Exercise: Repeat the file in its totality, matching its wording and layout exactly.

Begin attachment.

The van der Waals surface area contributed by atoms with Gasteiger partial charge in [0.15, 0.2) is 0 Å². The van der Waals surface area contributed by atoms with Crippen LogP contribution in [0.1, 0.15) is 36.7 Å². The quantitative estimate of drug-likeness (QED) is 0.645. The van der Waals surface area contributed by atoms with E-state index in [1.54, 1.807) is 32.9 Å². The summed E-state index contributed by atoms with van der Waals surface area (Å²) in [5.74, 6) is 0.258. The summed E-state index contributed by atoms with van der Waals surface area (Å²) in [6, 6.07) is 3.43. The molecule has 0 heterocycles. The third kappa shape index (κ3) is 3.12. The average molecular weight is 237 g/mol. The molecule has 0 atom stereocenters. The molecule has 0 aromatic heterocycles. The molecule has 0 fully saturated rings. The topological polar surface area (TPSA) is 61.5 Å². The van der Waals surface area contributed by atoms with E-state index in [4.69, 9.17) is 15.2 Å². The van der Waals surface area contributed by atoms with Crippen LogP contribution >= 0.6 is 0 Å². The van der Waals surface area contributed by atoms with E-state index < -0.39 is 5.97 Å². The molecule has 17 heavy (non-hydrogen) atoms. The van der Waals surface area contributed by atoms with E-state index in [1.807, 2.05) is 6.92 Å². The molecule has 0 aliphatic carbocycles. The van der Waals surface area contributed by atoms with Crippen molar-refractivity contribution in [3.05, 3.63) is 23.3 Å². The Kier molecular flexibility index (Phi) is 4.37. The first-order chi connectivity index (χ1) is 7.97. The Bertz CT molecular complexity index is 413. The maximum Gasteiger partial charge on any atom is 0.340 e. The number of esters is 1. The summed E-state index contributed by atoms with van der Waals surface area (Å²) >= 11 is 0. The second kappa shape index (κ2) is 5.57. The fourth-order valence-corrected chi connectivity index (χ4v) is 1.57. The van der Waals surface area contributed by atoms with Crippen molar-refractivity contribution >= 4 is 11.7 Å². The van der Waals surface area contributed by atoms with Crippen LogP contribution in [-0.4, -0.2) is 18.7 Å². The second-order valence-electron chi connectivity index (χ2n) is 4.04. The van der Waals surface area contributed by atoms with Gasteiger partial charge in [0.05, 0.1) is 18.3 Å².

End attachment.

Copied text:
The van der Waals surface area contributed by atoms with Gasteiger partial charge in [0.15, 0.2) is 0 Å². The van der Waals surface area contributed by atoms with Crippen LogP contribution in [0.1, 0.15) is 36.7 Å². The quantitative estimate of drug-likeness (QED) is 0.645. The van der Waals surface area contributed by atoms with E-state index in [1.54, 1.807) is 32.9 Å². The summed E-state index contributed by atoms with van der Waals surface area (Å²) in [5.74, 6) is 0.258. The summed E-state index contributed by atoms with van der Waals surface area (Å²) in [6, 6.07) is 3.43. The molecule has 0 heterocycles. The third kappa shape index (κ3) is 3.12. The average molecular weight is 237 g/mol. The molecule has 0 atom stereocenters. The molecule has 0 aromatic heterocycles. The molecule has 0 fully saturated rings. The topological polar surface area (TPSA) is 61.5 Å². The van der Waals surface area contributed by atoms with E-state index in [4.69, 9.17) is 15.2 Å². The van der Waals surface area contributed by atoms with Crippen LogP contribution >= 0.6 is 0 Å². The van der Waals surface area contributed by atoms with E-state index < -0.39 is 5.97 Å². The molecule has 17 heavy (non-hydrogen) atoms. The van der Waals surface area contributed by atoms with E-state index in [1.807, 2.05) is 6.92 Å². The molecule has 0 aliphatic carbocycles. The van der Waals surface area contributed by atoms with Crippen molar-refractivity contribution in [3.05, 3.63) is 23.3 Å². The Kier molecular flexibility index (Phi) is 4.37. The first-order chi connectivity index (χ1) is 7.97. The Bertz CT molecular complexity index is 413. The maximum Gasteiger partial charge on any atom is 0.340 e. The number of esters is 1. The summed E-state index contributed by atoms with van der Waals surface area (Å²) >= 11 is 0. The second kappa shape index (κ2) is 5.57. The fourth-order valence-corrected chi connectivity index (χ4v) is 1.57. The van der Waals surface area contributed by atoms with Crippen molar-refractivity contribution >= 4 is 11.7 Å². The van der Waals surface area contributed by atoms with Crippen LogP contribution in [-0.4, -0.2) is 18.7 Å². The second-order valence-electron chi connectivity index (χ2n) is 4.04. The van der Waals surface area contributed by atoms with Gasteiger partial charge in [0.05, 0.1) is 18.3 Å².